A nationwide survey by the Mortgage Bankers Association (MBA) shows “less than expected buying activity” for this time of year, consistent with the 7.5 percent drop in March closing sales observed by O’Connor in Florida.

“As the stock of homes for sale remains low and house prices rise, higher mortgage rates have begun to have a greater impact on affordability,” concluded a recent MBA assessment. The MBA’s 2023 financial forecast shows that interest rates will remain around 5 percent for most of the year.

Real estate experts say black Americans face systemic problems that have historically stood in the way of homeownership, including a lack of intergenerational wealth that can be used for lump-sum down payments, unfairly managed credit scores and an overweight of debt.

They also point out that it has failed to recover from the 2008 housing crisis, which disproportionately affected black communities and other communities of color.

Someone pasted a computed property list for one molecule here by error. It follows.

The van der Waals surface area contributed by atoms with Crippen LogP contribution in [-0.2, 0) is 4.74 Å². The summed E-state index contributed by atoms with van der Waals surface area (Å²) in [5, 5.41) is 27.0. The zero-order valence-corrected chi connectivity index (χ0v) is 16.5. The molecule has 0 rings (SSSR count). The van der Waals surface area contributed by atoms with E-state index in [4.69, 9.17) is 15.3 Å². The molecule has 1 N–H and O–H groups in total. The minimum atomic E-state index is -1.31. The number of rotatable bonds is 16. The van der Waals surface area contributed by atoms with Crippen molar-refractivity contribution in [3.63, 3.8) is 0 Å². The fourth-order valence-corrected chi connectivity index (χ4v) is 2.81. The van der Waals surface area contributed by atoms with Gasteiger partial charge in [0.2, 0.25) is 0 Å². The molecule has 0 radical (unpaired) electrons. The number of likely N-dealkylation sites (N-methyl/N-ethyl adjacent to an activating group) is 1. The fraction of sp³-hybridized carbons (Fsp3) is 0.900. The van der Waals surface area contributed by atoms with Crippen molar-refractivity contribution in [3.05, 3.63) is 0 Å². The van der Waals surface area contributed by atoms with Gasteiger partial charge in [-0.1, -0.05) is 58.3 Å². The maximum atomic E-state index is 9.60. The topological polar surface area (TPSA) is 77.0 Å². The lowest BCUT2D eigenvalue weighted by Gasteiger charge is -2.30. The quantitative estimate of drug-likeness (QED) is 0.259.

In terms of policy fixes to help home buyers in the current market, Fratantoni says policymakers could address both the supply and demand sides of the market, with additional incentives for homebuilders to build more units and a reduction in mortgage insurance premiums on tuition costs for buyers.

Fair housing advocates say adverse social practices that underlie commercial and regulatory norms also need to be addressed.

“We must recognize that the homeownership rate for people of color is lower today than it was over 50 years ago, before the Fair Housing Act was passed,” Maureen Yap, attorney for the National Fair Housing Alliance, said earlier this month during a campaign against redlining, a term that refers to the bureaucratic process of denying minority groups access to credit and other financial benefits.

“Redlining prevents communities of color from getting fair access to credit and is one of the main drivers of the homeownership gap,” she added. “It will take coordinated and concerted efforts to undo centuries of discrimination in financial services, including the redlining of communities of color.”